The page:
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Effect of ENSO events on sediment production in a large coastal basin in northern Peru
Tote, C.; Govers, G.; Van Kerckhoven, S.; Filiberto, I.; Verstraeten, G.; Eerens, H. (2011). Effect of ENSO events on sediment production in a large coastal basin in northern Peru. Earth Surf. Process. Landforms 36(13): 1776-1788.
In: Earth Surface Processes and Landforms: the Journal of the British Geomorphological Research Group. John Wiley/Wiley: Chichester, Sussex; New York. ISSN 0197-9337, more
Peer reviewed article  

Available in Authors 

Author keywords
    sediment yield; El Niño-Southern Oscillation; AVHRR; NDVI; time series; Peru

Authors  Top 
  • Filiberto, I.
  • Verstraeten, G., more
  • Eerens, H., more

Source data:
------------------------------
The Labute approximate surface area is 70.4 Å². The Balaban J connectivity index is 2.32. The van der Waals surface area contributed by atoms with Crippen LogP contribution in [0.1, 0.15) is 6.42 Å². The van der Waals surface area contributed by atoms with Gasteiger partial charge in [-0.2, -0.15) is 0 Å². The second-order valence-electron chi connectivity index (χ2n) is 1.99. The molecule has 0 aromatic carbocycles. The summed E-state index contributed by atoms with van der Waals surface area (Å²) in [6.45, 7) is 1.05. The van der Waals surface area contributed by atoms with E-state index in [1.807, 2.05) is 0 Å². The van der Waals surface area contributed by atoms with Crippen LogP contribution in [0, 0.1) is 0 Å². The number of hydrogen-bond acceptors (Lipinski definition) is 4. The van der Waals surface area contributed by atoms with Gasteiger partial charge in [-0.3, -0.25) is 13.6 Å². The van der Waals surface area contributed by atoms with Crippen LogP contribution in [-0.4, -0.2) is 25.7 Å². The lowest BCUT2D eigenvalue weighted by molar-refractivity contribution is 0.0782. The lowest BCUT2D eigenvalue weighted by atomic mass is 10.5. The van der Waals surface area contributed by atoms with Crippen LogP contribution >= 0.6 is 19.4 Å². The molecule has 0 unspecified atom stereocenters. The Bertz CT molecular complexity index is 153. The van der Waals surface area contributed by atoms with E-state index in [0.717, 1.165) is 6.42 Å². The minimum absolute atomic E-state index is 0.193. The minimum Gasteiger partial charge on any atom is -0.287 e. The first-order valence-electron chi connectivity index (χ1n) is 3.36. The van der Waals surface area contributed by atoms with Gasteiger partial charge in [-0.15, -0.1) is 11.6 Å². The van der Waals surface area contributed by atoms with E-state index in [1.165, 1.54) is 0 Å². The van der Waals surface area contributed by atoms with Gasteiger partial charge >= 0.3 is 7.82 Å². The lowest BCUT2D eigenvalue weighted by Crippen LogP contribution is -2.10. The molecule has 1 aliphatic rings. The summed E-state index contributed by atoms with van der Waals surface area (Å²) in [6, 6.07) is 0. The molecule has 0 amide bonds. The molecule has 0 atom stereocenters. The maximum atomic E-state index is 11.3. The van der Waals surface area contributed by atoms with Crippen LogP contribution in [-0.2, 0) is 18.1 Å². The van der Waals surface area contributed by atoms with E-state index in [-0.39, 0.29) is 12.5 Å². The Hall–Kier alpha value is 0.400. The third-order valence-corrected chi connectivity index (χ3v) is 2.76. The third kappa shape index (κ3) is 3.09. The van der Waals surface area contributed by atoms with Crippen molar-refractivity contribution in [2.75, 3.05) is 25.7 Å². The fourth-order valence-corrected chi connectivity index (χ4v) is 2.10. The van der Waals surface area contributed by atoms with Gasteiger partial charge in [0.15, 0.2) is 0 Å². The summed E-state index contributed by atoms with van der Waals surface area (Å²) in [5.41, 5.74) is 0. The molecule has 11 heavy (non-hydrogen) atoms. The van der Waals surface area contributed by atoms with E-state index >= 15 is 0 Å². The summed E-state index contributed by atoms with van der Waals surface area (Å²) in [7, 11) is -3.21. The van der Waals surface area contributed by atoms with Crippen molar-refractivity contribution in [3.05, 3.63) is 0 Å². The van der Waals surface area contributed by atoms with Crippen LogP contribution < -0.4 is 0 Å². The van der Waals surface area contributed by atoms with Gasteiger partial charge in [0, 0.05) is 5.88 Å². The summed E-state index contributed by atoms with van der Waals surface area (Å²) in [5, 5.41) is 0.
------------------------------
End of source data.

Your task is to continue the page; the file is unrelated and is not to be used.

Although the importance of ENSO on hydrological anomalies has been recognized, variations in sediment fluxes caused by these extreme events are poorly documented. The effect of ENSO is not limited to changes in sediment mobilization. Since ENSO events can affect terrestrial ecosystems, they may have important effects on sediment production and transport in river basins over time spans that are longer than the duration of the event itself. The Catamayo-Chira basin is an interesting casestudy for investigating these geomorphic implications. The objectives were: (i) to study the effect of ENSO on stream flow and sediment yields in the basin, (ii) to investigate if ENSO events affect sediment yields in the post-ENSO period and (iii) to understand which factors control the ENSO and post-ENSO basin response. During strong negative ENSO periods, mean annual stream flow discharge at the inlet of the Poechos reservoir in the lower basin was 5.4 times higher than normal annual discharges, while average sediment fluxes exceeded those of normal years by a factor of about 11. In two heavily affected periods, 45.9% of the total sediment yield in the 29?years observation period was generated. Sediment fluxes in the post-ENSO period are lower than expected, which proves post-ENSO event dynamics are significantly different from pre-event dynamics. Our analysis indicates the increase of vegetation growth in the lower basin is not the main reason explaining considerable sediment flux decrease in post-ENSO periods. During strong ENSO events, sediment in alluvial stores in the lower part of the basin is removed due to enlarging and deepening of channels. In post-ENSO periods, normal discharges and persisting sediment supplies from the middle/upper basin lead to river aggradation and storage of large amounts of sediment in alluvial plains. The decrease in sediment export will last for several years until the equilibrium is re-established.

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